The studio dispatched a private railroad car to transport the officers and spouses; limousines ferried them to plush quarters in the Roosevelt Hotel. Among the events was a visit to a stadium-size soundstage that housed an Olympic-size pool. They watched the filming of the scene during which William Holden is rescued by helicopter from the “frigid clutches” of the “Sea of Japan.” As a huge overhead fan whirred to simulate rotor downwash, Holden and fellow actor Earl Holliman (playing Nestor Gamidge) waded midway into the shallow pool to a spot where dye marker had been released. Stagehands positioned on the sides of the pool used what looked to be snow shovels to add “chop” to the tepid pool water. In quick order, a helicopter’s rescue horse-collar was lowered by winch and Holden was plucked from the water.17
At one point during the stay, Holloway and first-tours Grant Dean, Art Labelle, and Bill Thompson were taken on a field trip to Mint Canyon, about ten miles northeast of Los Angeles, where a special-effects set, roughly 200 feet on a side, had been excavated to simulate the bridges, rail lines, outbuildings, and terrain of the fictional Toko-Ri. For the visitors’ benefit, film technicians demonstrated some of the set’s crude but ingenious special effects—miniature F9-Fs models swooping along wires with pyrotechnics used to simulate flak fire.18
The elaborate models were the work of 52-year-old John P. Fulton, like Mantz a Hollywood veteran. Fulton’s earliest film credits included Frankenstein, The Invisible Man, and Son of Dracula, but he also had created effects for Air Mail, one of the early aviation potboilers for which Mantz flew stunts. Not incidentally, Fulton was also a pilot, the product of flight instruction by Paul Mantz and their joint friend Amelia Earhart.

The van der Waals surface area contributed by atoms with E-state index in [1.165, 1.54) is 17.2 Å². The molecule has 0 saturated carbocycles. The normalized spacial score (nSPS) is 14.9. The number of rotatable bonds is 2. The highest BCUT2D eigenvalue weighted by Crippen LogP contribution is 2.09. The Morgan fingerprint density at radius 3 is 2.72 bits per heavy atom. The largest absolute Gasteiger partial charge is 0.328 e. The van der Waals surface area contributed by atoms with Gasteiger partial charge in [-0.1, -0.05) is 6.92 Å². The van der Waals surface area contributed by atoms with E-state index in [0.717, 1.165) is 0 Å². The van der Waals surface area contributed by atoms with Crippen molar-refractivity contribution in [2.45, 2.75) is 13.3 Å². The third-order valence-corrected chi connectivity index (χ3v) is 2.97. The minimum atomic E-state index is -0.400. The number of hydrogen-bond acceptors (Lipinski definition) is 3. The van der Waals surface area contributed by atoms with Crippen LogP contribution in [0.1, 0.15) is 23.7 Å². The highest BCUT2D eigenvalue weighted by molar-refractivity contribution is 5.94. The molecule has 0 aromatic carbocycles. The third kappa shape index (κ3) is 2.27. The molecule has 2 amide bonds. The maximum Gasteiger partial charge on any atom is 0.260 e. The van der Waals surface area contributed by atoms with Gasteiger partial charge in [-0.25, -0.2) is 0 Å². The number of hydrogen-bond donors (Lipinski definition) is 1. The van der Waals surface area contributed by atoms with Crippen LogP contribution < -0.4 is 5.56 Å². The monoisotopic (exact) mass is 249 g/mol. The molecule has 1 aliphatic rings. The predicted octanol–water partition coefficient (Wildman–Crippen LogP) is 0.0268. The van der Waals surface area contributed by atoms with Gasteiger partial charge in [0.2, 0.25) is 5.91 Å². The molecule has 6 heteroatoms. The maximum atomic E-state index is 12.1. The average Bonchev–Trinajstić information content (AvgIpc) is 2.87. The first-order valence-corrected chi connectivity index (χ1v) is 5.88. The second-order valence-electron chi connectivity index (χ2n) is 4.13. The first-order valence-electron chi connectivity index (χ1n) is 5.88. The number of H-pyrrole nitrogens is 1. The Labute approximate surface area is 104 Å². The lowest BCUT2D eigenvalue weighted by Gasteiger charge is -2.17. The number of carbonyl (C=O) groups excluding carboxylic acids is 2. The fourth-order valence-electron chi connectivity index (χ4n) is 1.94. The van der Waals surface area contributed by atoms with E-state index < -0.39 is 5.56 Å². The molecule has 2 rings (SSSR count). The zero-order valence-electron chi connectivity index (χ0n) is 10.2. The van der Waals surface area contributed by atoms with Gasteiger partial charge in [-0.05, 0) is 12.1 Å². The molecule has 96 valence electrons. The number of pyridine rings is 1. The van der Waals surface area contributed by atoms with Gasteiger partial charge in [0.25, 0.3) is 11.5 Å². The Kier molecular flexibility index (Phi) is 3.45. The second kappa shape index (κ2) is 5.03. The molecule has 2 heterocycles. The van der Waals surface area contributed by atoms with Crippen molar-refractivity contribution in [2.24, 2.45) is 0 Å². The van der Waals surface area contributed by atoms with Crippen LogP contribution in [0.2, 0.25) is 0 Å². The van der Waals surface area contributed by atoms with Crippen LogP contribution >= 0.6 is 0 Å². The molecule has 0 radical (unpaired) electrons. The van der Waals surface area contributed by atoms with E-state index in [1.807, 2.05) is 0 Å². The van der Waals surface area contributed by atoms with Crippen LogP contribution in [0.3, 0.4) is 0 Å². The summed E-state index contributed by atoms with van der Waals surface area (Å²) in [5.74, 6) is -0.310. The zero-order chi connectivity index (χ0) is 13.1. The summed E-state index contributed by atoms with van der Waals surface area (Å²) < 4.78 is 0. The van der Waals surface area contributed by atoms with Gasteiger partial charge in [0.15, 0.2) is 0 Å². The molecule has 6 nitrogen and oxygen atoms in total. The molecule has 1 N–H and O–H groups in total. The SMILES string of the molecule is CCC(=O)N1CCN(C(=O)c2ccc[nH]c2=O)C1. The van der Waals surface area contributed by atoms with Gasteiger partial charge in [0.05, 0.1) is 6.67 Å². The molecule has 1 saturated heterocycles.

Cold and remote in manner, “Hard Way” Fulton was noted for his meticulous attention to detail. He had already garnered five Best Special Effects Academy Award nominations and a 1945 Oscar. Fulton eventually filmed the bombing run in Bridges from an actual low-flying aircraft—a small helicopter from which dangled a spherical camera-mounted transparent “8-ball” designed jointly by Mantz and Fulton.
The remote setting facilitated the helicopter flight simulation. It also enabled the use of the peaks of the Santa Susana Mountains as a realistic scenic backdrop. The model’s 1:12-scale bridges were eight feet high, part of an entire valley landscape complete with buildings and a working O-scale model railroad. Fulton’s then-teenage daughter Joanne, who visited the site on weekends, recalls her sheer delight at “being able to walk between the bridge arches with ease.” She also inspected the small rooms built into the Toko-Ri cliffs to conceal technicians who set off the flak pyrotechnics as the Panther models swooped through.19